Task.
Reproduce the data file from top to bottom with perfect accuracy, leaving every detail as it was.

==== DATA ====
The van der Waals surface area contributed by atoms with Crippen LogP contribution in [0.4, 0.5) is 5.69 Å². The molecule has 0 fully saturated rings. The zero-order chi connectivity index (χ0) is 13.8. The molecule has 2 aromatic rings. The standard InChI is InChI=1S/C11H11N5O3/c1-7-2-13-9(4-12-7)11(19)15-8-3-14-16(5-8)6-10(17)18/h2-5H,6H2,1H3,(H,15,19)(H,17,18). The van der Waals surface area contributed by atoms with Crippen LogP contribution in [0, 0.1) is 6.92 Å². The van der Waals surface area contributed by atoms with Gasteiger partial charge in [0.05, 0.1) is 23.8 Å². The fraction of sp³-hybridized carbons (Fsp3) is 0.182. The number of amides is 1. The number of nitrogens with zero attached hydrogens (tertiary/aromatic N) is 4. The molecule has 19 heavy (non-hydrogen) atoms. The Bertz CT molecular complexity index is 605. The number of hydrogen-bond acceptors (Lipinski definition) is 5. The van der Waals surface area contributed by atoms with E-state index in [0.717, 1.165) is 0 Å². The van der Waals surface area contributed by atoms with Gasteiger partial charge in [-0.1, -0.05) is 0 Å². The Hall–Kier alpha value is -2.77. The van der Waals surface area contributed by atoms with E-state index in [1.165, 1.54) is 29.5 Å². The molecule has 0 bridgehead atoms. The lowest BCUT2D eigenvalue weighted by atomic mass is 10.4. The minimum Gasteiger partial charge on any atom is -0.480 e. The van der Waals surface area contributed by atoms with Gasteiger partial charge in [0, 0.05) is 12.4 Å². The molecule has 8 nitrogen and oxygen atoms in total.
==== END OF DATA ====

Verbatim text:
The van der Waals surface area contributed by atoms with Crippen LogP contribution in [0.4, 0.5) is 5.69 Å². The molecule has 0 fully saturated rings. The zero-order chi connectivity index (χ0) is 13.8. The molecule has 2 aromatic rings. The standard InChI is InChI=1S/C11H11N5O3/c1-7-2-13-9(4-12-7)11(19)15-8-3-14-16(5-8)6-10(17)18/h2-5H,6H2,1H3,(H,15,19)(H,17,18). The van der Waals surface area contributed by atoms with Crippen LogP contribution in [0, 0.1) is 6.92 Å². The van der Waals surface area contributed by atoms with Gasteiger partial charge in [0.05, 0.1) is 23.8 Å². The fraction of sp³-hybridized carbons (Fsp3) is 0.182. The number of amides is 1. The number of nitrogens with zero attached hydrogens (tertiary/aromatic N) is 4. The molecule has 19 heavy (non-hydrogen) atoms. The Bertz CT molecular complexity index is 605. The number of hydrogen-bond acceptors (Lipinski definition) is 5. The van der Waals surface area contributed by atoms with E-state index in [0.717, 1.165) is 0 Å². The van der Waals surface area contributed by atoms with Gasteiger partial charge in [-0.1, -0.05) is 0 Å². The Hall–Kier alpha value is -2.77. The van der Waals surface area contributed by atoms with E-state index in [1.165, 1.54) is 29.5 Å². The molecule has 0 bridgehead atoms. The lowest BCUT2D eigenvalue weighted by atomic mass is 10.4. The minimum Gasteiger partial charge on any atom is -0.480 e. The van der Waals surface area contributed by atoms with Gasteiger partial charge in [0, 0.05) is 12.4 Å². The molecule has 8 nitrogen and oxygen atoms in total.